This is thermodynamics: we can’t hide from the fact that driving the car produces an effect (emissions and waste heat) somewhere, either at the car (as in an IC engine) or at the power plant (as in electric).

    And you’re exactly right that unless all input is zero emission, no form of transportation would be zero.

  • JJJSpawn

    That was not my point. The car maker does not control whether the electrical power is from a coal plant or the hoover dam. You have to look at the system that is being produced.

    So if you want to include the coal plant… do you include the supply chain that brings the coal to the plants? What about the machines that pull the coal out of the mine? What about the emission of the vehicles that get the workers to the coal mine? This would have to be included in your theory. The article today about Nissan’s boat.

    is them trying to shore up the supply line side, but that cannot be fixed in one fell swoop. As far as I know Nissan does not produce coal machines or conveyor belts etc. It is up to each part to take responsibility to make their part better til it is zero emission (or as close as humanly/thermodynamicly possible)

  • AP

    Not counting the power plant in the equation is like saying you don’t put trash into the landfill because, the garbage truck is what places it there. But every pound of trash you put into it ends up in the landfill, so yes, you are putting it in the landfill.

    Saying we *could* power the car on non-polluting sources doesn’t make it so. During the lifetime of the average Leaf, it will cause much CO2 to be produced, from coal and natural gas plants, because that’s what will generate power for the next 10-15 years.

  • JJJSpawn

    Your example is a different system. Would the Leaf be better if it received its power from the methane recovered from my trash at the landfill?

    Just asking when you look at IEC cars, does the supply line of gas to the pump count in the CO2 production of the car?

  • AP

    JJJSpawn, the Leaf would be “zero-emissions” if it ran on electricity from methane from a trash dump. But 99% of Leafs will be powered in ways that create CO2.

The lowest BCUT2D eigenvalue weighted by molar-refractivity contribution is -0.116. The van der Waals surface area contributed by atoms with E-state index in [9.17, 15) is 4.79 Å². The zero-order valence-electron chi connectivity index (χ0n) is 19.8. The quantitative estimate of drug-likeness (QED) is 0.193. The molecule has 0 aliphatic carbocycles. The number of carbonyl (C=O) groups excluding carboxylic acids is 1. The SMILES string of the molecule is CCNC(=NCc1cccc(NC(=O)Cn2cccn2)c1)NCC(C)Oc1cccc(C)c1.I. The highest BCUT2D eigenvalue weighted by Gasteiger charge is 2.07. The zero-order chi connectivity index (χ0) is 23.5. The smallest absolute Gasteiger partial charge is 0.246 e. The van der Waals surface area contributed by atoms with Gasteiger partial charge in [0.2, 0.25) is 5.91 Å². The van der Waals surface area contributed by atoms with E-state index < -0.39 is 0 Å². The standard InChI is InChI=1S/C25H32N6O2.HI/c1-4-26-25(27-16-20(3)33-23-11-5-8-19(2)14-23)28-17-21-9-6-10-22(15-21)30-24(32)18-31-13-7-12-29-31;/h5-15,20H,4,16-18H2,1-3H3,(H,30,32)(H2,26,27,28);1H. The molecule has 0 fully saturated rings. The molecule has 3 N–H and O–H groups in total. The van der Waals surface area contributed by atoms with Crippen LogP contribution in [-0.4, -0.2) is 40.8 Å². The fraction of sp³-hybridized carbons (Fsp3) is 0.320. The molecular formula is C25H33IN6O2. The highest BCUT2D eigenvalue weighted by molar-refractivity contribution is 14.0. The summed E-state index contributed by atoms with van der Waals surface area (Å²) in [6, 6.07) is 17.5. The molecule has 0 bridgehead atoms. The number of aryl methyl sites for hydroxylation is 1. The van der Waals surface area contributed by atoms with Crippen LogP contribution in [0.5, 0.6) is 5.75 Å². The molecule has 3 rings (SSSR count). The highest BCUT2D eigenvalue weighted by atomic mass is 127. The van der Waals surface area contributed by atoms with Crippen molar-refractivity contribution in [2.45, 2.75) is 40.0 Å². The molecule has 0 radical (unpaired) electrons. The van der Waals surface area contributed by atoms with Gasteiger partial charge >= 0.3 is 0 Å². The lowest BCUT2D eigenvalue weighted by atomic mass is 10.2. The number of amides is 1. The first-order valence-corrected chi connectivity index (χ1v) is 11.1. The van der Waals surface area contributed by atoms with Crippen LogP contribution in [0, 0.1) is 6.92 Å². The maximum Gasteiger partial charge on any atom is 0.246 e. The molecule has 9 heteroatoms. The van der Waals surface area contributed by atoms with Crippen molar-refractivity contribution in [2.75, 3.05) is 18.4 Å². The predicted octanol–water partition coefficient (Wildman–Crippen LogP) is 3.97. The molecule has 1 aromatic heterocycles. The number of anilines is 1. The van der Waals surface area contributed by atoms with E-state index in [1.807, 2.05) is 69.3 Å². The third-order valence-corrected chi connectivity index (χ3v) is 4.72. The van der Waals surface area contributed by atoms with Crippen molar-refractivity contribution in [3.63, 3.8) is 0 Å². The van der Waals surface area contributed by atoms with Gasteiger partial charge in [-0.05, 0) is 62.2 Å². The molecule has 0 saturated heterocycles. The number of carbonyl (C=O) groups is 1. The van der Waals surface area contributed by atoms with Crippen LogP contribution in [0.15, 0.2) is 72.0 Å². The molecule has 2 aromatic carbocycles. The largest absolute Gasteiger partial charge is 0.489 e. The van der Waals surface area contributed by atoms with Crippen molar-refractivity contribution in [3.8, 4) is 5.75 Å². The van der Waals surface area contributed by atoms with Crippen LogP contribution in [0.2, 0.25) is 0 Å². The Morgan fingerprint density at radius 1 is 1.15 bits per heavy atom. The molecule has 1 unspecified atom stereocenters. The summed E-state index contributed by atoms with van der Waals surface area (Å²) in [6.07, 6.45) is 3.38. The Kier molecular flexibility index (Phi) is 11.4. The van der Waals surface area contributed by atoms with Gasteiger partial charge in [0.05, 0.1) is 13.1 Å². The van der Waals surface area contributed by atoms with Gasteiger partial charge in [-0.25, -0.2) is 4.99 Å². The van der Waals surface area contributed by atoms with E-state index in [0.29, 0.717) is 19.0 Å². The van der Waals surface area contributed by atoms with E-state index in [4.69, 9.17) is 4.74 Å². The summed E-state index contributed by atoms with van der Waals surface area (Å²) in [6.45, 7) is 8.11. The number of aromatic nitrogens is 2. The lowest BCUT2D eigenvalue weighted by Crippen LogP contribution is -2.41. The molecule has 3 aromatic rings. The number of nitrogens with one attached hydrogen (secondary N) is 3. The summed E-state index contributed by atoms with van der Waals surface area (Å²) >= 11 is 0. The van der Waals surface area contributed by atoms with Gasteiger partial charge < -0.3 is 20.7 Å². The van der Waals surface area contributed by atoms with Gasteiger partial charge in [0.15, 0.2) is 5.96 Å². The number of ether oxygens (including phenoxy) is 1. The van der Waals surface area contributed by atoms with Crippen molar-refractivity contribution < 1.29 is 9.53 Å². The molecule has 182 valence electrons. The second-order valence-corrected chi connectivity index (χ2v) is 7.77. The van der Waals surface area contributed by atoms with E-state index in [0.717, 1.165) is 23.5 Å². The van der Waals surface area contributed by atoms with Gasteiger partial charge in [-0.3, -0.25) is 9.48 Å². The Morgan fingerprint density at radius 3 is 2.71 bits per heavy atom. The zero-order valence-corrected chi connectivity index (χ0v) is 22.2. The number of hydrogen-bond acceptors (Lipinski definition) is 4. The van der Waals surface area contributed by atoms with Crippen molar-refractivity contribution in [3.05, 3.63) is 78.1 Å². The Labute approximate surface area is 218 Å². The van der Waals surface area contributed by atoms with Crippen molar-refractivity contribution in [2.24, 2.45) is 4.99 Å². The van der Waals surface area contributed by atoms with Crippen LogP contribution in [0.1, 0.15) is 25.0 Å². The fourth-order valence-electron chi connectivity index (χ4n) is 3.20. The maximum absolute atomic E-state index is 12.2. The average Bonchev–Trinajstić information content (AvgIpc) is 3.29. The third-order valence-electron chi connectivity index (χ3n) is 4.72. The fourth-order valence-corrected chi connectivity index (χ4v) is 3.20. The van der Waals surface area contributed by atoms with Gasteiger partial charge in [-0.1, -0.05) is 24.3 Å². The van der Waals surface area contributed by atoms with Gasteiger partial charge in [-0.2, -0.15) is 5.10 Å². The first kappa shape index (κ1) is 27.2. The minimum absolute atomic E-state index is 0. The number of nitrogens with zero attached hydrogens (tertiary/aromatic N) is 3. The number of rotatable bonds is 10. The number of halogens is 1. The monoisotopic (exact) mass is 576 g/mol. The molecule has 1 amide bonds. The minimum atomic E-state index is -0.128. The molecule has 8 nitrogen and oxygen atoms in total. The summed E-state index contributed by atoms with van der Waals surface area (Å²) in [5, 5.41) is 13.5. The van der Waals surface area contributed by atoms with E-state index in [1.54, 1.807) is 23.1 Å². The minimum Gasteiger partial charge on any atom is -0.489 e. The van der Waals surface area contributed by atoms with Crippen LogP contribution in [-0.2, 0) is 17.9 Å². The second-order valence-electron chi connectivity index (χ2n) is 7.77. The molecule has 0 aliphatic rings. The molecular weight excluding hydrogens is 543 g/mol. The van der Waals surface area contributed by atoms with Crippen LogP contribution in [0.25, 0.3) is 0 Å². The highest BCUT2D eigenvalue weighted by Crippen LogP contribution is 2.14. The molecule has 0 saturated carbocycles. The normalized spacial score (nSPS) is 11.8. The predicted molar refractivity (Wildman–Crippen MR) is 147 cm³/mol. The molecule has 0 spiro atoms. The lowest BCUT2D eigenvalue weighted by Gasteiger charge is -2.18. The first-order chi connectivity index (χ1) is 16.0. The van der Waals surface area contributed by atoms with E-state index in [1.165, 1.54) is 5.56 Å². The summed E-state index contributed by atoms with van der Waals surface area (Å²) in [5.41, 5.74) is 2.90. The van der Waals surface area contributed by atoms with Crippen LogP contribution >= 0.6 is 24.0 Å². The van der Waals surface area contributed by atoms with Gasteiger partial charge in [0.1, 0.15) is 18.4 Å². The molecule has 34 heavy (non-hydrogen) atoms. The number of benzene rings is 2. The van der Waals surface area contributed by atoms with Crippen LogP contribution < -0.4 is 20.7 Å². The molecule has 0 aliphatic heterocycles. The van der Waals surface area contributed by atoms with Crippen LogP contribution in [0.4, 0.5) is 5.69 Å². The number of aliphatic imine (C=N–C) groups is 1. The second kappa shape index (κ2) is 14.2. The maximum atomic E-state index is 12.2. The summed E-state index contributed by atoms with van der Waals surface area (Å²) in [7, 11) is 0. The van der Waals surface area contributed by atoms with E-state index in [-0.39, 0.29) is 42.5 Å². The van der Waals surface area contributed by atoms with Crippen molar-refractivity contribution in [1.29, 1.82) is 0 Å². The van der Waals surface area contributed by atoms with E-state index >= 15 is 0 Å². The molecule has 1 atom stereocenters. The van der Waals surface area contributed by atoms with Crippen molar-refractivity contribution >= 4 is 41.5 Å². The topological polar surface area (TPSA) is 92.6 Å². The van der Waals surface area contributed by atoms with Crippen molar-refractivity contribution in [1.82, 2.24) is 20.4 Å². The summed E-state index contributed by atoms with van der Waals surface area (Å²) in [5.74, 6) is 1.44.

And yes, the supply line should be included for any source of power, a “well-to-wheels” approach.

  • JJJSpawn

    AP, just want to say then that the next clean air act that Cali enacts needs to address how power for homes is produced, rather methane, bio, fuel cell or what have you. Cali is ahead of the US Congress but everything cannot be put under one bill.

  • AP

    JJJSpawn, it’s going to be interesting, but a long battle. It will take 40 years or more to convert power plants over, unless we want to scrap ones just made (big $).

    Also, if California changes over from CO2-producing but cheap sources of energy, to non-polluting expensive ones, you will see California’s electric rates double, triple, or ???

    In a state that’s already in debt and may need to raise taxes or cut spending, adding that much to consumer costs may make everyone move out.

  • JJJSpawn

    AP, those are some good points. I think we actually agree. ☻

  • AP

    JJJSpawn, I think so too. These aren’t as easy questions as some people think.

  • tapra1

    the ramp up of mandated zero emissions vehicles would begin in 2017 and cover a period through 2025. The rules also allow for hydrogen fuel cell vehicles or other zero emissions technologies. Latest News

  • mousey

    Okay, I just gotta say, I have my big fat car for a reason, safety against other big fat cars. Gas guzzler or not. I know, call it ignorant. But there is no way I am gonna put my kids in one of these things when learning how to drive and then mastering driving-all of which take time. Zero emissions of not, I guess I am no as altruistic as I should be. Good Article for conversation.